EU probes music licensing
'Anti-competitive' royalty system
Sixteen national organisations that collect royalties on behalf of music authors may be in breach of European competition law. EU regulators are examining the so-called Santiago Agreement that allows societies to grant "one-stop" copyright licences to on-line commercial users for the downloading and streaming of music.
However, since the Santiago Agreement insists that companies wishing to purchase music rights do so from a collecting society in their own country, the system is anti-competitive, the regulators say. A French company looking to sell music online for example should be allowed to purchase rights from any licensing body in the EU rather than from only the French body that sells rights.
Music royalty collecting societies should be forced to compete for the benefit of companies that offer music on the Internet and to consumers that listen to it, according to the European Commission. New digital music formats and the loss of territoriality brought about by the Internet are difficult to reconcile with existing national copyright licensing schemes, according to the EU body. The current royalty structure results in monopolistic music licensing environment, said the commission.
The Santiago Agreement, aimed at assuring the fair distribution of license fees to authors, composers and music publishers, covers webcasting, streaming, online music on demand, as well as music videos transmitted online. The commission believes that the territorial exclusivity in the Santiago Agreement is not justified by any technical reasons and is irreconcilable with the worldwide reach of the Internet.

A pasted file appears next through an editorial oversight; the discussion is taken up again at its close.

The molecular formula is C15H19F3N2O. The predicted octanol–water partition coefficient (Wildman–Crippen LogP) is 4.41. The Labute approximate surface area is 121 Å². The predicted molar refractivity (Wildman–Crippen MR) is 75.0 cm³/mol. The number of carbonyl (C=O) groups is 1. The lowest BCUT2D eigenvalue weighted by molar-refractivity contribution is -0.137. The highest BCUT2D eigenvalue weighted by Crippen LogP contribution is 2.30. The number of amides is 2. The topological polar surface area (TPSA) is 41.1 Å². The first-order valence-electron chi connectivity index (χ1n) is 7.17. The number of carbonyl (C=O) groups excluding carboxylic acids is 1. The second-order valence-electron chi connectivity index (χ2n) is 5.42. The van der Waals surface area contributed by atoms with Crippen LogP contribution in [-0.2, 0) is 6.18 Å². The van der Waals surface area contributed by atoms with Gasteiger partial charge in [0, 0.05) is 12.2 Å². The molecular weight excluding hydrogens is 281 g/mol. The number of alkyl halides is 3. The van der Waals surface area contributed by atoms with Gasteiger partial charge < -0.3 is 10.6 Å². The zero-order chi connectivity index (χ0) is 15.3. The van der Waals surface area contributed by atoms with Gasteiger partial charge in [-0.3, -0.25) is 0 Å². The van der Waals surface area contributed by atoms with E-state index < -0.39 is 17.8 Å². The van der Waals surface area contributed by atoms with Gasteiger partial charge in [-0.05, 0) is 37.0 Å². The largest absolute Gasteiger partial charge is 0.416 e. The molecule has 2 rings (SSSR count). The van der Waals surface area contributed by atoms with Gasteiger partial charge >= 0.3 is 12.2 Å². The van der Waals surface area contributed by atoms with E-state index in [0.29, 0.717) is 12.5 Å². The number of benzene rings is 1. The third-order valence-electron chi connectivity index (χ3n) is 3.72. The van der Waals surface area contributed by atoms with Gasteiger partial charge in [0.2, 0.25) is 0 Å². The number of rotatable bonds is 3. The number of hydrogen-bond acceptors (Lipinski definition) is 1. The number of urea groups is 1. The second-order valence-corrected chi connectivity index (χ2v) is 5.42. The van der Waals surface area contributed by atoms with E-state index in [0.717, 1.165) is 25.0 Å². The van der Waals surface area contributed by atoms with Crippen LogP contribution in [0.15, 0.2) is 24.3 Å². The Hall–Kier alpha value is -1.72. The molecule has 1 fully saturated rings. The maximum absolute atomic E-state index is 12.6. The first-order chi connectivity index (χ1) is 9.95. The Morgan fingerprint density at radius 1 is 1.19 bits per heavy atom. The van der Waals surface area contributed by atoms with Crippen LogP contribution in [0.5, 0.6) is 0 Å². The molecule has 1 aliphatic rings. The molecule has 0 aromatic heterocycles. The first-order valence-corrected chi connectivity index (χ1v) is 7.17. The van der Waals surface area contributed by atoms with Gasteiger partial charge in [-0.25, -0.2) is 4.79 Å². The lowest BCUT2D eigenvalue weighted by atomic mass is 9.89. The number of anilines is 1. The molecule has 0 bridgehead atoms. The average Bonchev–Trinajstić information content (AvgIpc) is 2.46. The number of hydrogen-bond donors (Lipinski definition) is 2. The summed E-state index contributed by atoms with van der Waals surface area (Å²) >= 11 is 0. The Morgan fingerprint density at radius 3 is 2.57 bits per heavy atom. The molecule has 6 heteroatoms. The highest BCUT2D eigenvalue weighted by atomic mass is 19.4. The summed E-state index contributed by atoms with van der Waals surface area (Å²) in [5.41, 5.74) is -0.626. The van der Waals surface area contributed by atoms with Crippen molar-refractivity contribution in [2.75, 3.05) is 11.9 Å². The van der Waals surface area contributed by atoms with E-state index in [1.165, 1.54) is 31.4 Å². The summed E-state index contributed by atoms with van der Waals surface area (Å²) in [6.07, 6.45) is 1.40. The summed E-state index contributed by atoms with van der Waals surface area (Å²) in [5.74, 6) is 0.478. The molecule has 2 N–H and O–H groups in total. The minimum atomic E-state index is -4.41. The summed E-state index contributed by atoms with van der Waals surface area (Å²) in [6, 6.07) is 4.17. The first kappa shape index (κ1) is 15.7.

Although Brussels acknowledges the need for adequate copyright protection and supports the "one-stop shop" principle for online licensing contained in the Santiago Agreement, the commission also believes that online activities must be accompanied by an "increasing freedom of choice" by consumers and commercial users around Europe.
The societies, such as PRS in the UK, SACEM in France, GEMA in Germany and BUMA in the Netherlands, represent music authors and not recording companies, which have their own collecting societies. The Santiago Agreement was adopted at the 2000 International Confederation of Authors and Composers in Santiago de Chile.
California-headquartered Apple, which is currently in legal dispute with a French collecting society over iPod royalties, recently blamed a delay in launching a European download service on the collecting societies. At a recent informal summit of EU ministers of communications in Dundalk, Yahoo Europe managing director, country operations Martina King also referred to the lack of co-ordination in Europe on intellectual property rights policy as problem when it comes to Internet music sales.
The 16 collecting societies, which have until mid-July to reply to the European Commission's objections, may now ask for a hearing to submit their arguments to the representatives of national competition authorities.